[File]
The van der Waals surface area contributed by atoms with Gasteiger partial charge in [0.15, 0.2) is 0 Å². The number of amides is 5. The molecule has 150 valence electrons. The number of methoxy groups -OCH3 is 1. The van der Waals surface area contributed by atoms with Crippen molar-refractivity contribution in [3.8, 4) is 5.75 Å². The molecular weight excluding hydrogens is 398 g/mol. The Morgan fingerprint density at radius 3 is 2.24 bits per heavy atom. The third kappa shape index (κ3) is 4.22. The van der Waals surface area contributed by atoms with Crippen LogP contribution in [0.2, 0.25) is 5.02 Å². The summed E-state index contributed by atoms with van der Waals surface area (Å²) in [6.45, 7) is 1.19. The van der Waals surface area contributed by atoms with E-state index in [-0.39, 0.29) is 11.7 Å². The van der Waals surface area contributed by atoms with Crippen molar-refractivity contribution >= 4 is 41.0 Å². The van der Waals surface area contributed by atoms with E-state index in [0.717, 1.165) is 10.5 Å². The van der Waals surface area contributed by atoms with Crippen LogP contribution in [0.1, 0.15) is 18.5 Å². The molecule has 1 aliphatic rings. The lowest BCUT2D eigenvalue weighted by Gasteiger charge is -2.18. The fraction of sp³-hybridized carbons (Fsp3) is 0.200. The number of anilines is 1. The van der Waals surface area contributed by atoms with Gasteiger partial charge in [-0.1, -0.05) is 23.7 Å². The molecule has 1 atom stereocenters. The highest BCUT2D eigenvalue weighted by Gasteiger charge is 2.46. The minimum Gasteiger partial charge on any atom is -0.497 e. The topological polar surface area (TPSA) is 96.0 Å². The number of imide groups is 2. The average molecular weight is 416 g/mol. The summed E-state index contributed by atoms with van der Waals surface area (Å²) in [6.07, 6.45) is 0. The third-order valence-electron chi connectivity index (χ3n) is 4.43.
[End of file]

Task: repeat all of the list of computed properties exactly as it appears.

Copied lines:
The van der Waals surface area contributed by atoms with Gasteiger partial charge in [0.15, 0.2) is 0 Å². The number of amides is 5. The molecule has 150 valence electrons. The number of methoxy groups -OCH3 is 1. The van der Waals surface area contributed by atoms with Crippen molar-refractivity contribution in [3.8, 4) is 5.75 Å². The molecular weight excluding hydrogens is 398 g/mol. The Morgan fingerprint density at radius 3 is 2.24 bits per heavy atom. The third kappa shape index (κ3) is 4.22. The van der Waals surface area contributed by atoms with Crippen LogP contribution in [0.2, 0.25) is 5.02 Å². The summed E-state index contributed by atoms with van der Waals surface area (Å²) in [6.45, 7) is 1.19. The van der Waals surface area contributed by atoms with E-state index in [-0.39, 0.29) is 11.7 Å². The van der Waals surface area contributed by atoms with Crippen molar-refractivity contribution >= 4 is 41.0 Å². The van der Waals surface area contributed by atoms with E-state index in [0.717, 1.165) is 10.5 Å². The van der Waals surface area contributed by atoms with Crippen LogP contribution in [0.1, 0.15) is 18.5 Å². The molecule has 1 aliphatic rings. The lowest BCUT2D eigenvalue weighted by Gasteiger charge is -2.18. The fraction of sp³-hybridized carbons (Fsp3) is 0.200. The number of anilines is 1. The van der Waals surface area contributed by atoms with Gasteiger partial charge in [-0.1, -0.05) is 23.7 Å². The molecule has 1 atom stereocenters. The highest BCUT2D eigenvalue weighted by Gasteiger charge is 2.46. The minimum Gasteiger partial charge on any atom is -0.497 e. The topological polar surface area (TPSA) is 96.0 Å². The number of imide groups is 2. The average molecular weight is 416 g/mol. The summed E-state index contributed by atoms with van der Waals surface area (Å²) in [6.07, 6.45) is 0. The third-order valence-electron chi connectivity index (χ3n) is 4.43.